The company’s chief executive, Ed Bastian, said that a survey of those who flew Delta in 2019 found that nearly 65 percent expected to have received at least one dose of a coronavirus vaccine by May 1, which gave the airline “the assurance to offer customers the ability to choose any seat on our aircraft.”
Delta started blocking middle seat bookings in April 2020 and said that it continued the policy to give passengers peace of mind.
“During the past year, we transformed our service to ensure their health, safety, convenience and comfort during their travels,” Mr. Bastian said in a statement. “Now, with vaccinations becoming more widespread and confidence in travel rising, we’re ready to help customers reclaim their lives.”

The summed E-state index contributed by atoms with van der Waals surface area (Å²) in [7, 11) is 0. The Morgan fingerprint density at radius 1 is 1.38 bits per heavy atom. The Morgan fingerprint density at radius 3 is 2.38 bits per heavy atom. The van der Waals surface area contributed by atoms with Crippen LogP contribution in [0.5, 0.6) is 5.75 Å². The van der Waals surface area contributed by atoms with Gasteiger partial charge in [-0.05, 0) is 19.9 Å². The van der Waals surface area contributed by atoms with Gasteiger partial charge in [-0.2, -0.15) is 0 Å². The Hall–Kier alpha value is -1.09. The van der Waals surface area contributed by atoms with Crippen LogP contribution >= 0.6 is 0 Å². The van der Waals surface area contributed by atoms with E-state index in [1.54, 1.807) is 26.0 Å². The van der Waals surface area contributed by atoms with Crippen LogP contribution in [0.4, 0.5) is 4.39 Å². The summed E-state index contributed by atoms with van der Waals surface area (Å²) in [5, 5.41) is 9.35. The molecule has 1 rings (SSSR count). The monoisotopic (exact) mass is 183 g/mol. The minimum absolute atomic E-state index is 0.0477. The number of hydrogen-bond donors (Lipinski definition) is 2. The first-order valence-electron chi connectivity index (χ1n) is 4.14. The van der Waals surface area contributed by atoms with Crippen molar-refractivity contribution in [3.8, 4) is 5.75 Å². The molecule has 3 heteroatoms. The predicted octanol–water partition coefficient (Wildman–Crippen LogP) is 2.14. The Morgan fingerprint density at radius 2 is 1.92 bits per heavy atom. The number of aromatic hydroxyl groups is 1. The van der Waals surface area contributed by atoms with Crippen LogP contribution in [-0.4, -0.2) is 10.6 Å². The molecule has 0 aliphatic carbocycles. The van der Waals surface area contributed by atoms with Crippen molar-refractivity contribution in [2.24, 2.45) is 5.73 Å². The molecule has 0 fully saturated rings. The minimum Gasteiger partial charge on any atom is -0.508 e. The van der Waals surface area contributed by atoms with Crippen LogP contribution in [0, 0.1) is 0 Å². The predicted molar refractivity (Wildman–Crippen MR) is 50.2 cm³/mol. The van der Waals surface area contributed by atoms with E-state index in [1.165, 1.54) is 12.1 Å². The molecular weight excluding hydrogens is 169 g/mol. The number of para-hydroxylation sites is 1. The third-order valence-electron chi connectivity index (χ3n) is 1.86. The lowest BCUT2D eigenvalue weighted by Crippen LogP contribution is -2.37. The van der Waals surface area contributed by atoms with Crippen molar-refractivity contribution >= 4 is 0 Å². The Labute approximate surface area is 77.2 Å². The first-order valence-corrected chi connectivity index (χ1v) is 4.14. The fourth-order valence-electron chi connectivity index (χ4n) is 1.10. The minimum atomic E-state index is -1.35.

Air travel has started to recover meaningfully in recent weeks, with ticket sales rising and as well over one million people per day have been screened at airport checkpoints since mid-March, according to the Transportation Security Administration. More than 1.5 million people were screened on Sunday, the busiest day at airports since the pandemic began. Air travel is still down about 40 percent from 2019.
The Centers for Disease Control and Prevention continues to recommend against travel, even for those who have been vaccinated. This week, its director, Dr. Rochelle Walensky, warned of “impending doom” from a potential fourth wave of the pandemic if Americans move too quickly to disregard the advice of public health officials.